In May of 1978, The Saints released their second album, Eternally Yours. Swept up in the punk rock craze, The Saints found themselves quickly disillusioned by the London scene. They added brassy horns and played acoustic guitars on this brilliant album. I was lucky enough to find the cassette in the cut out bin at a Woolworths in Reno, a reminder that great albums don't always sell.
Selected as one of the 1001 Albums You Must Hear Before You Die, the writer notes Chris Bailey's lyrics sounds like the "rantings of a cranky hippie". Never more so than on the deep cut "A Minor Aversion" where Bailey sings "I've taken all I can I'm not gonna stand here /And be walked on no more/ 'Cause I don't need you/ These days your facts/ They don't mean a thing, no".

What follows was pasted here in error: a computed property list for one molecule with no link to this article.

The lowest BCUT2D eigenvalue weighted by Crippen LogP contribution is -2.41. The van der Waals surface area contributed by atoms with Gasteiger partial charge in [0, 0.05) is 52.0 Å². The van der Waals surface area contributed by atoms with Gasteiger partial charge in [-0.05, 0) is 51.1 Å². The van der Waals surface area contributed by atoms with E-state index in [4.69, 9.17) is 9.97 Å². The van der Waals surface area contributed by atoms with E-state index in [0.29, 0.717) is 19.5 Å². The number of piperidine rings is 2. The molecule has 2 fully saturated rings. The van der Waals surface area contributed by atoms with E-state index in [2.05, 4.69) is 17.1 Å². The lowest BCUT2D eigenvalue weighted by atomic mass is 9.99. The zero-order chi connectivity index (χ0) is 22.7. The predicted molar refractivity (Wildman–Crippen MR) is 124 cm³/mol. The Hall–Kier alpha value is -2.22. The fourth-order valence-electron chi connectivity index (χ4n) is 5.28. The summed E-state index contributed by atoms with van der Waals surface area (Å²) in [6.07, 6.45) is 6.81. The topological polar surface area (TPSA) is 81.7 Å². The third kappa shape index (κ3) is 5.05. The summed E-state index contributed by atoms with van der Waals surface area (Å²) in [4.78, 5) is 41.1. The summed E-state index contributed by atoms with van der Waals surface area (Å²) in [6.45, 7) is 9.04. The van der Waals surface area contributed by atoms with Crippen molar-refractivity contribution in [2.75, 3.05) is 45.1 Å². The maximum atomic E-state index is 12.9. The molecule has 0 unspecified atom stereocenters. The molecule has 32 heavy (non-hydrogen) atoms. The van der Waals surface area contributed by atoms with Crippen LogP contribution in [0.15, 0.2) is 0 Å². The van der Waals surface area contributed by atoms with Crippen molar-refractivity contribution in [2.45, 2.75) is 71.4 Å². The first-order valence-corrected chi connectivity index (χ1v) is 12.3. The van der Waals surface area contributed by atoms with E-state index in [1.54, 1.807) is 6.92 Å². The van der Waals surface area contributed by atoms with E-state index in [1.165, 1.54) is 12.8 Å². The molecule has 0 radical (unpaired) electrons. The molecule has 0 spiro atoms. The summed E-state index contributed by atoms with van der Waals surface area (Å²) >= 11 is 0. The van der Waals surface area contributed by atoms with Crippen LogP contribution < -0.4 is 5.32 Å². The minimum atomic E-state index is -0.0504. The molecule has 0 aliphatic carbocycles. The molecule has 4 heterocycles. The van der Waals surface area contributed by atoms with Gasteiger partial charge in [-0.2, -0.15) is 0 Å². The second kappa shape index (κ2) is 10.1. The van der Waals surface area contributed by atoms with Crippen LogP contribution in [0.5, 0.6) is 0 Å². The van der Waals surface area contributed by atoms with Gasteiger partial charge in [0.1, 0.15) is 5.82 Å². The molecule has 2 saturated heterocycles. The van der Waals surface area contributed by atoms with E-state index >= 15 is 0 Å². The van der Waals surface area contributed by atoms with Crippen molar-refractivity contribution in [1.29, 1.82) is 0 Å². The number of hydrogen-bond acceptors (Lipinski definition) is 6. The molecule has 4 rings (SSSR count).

Robert Christgau didn't care for the album, giving Eternally Yours a C+ and writing:
"Private Affair" is the perfect punk-cum-early-Kinks song, "International Robots" invents a Jonathan Richman clone, and Chris Bailey should dub in the vocals on Seymour Stein's Wild in the Streets remake. But the lyrics are received protest, the tempos have slackened, and if those horns are somebody's idea of a joke I am not amused. The very idea.